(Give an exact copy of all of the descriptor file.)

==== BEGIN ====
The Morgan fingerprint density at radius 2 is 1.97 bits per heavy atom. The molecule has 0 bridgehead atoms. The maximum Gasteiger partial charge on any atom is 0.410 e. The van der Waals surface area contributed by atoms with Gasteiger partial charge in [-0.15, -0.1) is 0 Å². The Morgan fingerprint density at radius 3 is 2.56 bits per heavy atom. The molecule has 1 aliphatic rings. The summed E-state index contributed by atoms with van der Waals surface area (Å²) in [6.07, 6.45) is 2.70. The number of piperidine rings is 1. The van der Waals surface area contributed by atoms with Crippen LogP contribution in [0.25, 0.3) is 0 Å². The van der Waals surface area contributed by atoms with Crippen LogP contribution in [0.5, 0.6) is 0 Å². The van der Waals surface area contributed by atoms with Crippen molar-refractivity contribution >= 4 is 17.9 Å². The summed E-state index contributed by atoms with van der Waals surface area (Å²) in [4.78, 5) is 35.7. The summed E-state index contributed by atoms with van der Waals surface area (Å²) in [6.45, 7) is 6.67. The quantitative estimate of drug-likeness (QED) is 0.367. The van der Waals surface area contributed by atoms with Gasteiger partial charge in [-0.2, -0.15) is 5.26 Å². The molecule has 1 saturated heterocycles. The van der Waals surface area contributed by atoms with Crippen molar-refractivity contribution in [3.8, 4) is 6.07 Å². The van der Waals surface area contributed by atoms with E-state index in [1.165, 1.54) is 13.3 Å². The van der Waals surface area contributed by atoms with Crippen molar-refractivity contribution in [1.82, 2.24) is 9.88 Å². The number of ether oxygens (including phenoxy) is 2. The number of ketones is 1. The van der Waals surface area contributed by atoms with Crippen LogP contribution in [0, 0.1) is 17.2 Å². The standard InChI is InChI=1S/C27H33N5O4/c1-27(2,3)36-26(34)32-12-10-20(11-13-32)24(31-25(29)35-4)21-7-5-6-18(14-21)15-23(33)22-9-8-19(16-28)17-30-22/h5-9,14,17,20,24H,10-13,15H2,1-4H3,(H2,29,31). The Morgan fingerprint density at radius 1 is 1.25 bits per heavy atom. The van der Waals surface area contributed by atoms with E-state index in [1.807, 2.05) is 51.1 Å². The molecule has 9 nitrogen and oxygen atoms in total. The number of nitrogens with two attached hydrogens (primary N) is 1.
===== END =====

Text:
The Morgan fingerprint density at radius 2 is 1.97 bits per heavy atom. The molecule has 0 bridgehead atoms. The maximum Gasteiger partial charge on any atom is 0.410 e. The van der Waals surface area contributed by atoms with Gasteiger partial charge in [-0.15, -0.1) is 0 Å². The Morgan fingerprint density at radius 3 is 2.56 bits per heavy atom. The molecule has 1 aliphatic rings. The summed E-state index contributed by atoms with van der Waals surface area (Å²) in [6.07, 6.45) is 2.70. The number of piperidine rings is 1. The van der Waals surface area contributed by atoms with Crippen LogP contribution in [0.25, 0.3) is 0 Å². The van der Waals surface area contributed by atoms with Crippen LogP contribution in [0.5, 0.6) is 0 Å². The van der Waals surface area contributed by atoms with Crippen molar-refractivity contribution >= 4 is 17.9 Å². The summed E-state index contributed by atoms with van der Waals surface area (Å²) in [4.78, 5) is 35.7. The summed E-state index contributed by atoms with van der Waals surface area (Å²) in [6.45, 7) is 6.67. The quantitative estimate of drug-likeness (QED) is 0.367. The van der Waals surface area contributed by atoms with Gasteiger partial charge in [-0.2, -0.15) is 5.26 Å². The molecule has 1 saturated heterocycles. The van der Waals surface area contributed by atoms with Crippen molar-refractivity contribution in [3.8, 4) is 6.07 Å². The van der Waals surface area contributed by atoms with E-state index in [1.165, 1.54) is 13.3 Å². The van der Waals surface area contributed by atoms with Crippen molar-refractivity contribution in [1.82, 2.24) is 9.88 Å². The number of ether oxygens (including phenoxy) is 2. The number of ketones is 1. The van der Waals surface area contributed by atoms with Crippen LogP contribution in [0, 0.1) is 17.2 Å². The standard InChI is InChI=1S/C27H33N5O4/c1-27(2,3)36-26(34)32-12-10-20(11-13-32)24(31-25(29)35-4)21-7-5-6-18(14-21)15-23(33)22-9-8-19(16-28)17-30-22/h5-9,14,17,20,24H,10-13,15H2,1-4H3,(H2,29,31). The Morgan fingerprint density at radius 1 is 1.25 bits per heavy atom. The van der Waals surface area contributed by atoms with E-state index in [1.807, 2.05) is 51.1 Å². The molecule has 9 nitrogen and oxygen atoms in total. The number of nitrogens with two attached hydrogens (primary N) is 1.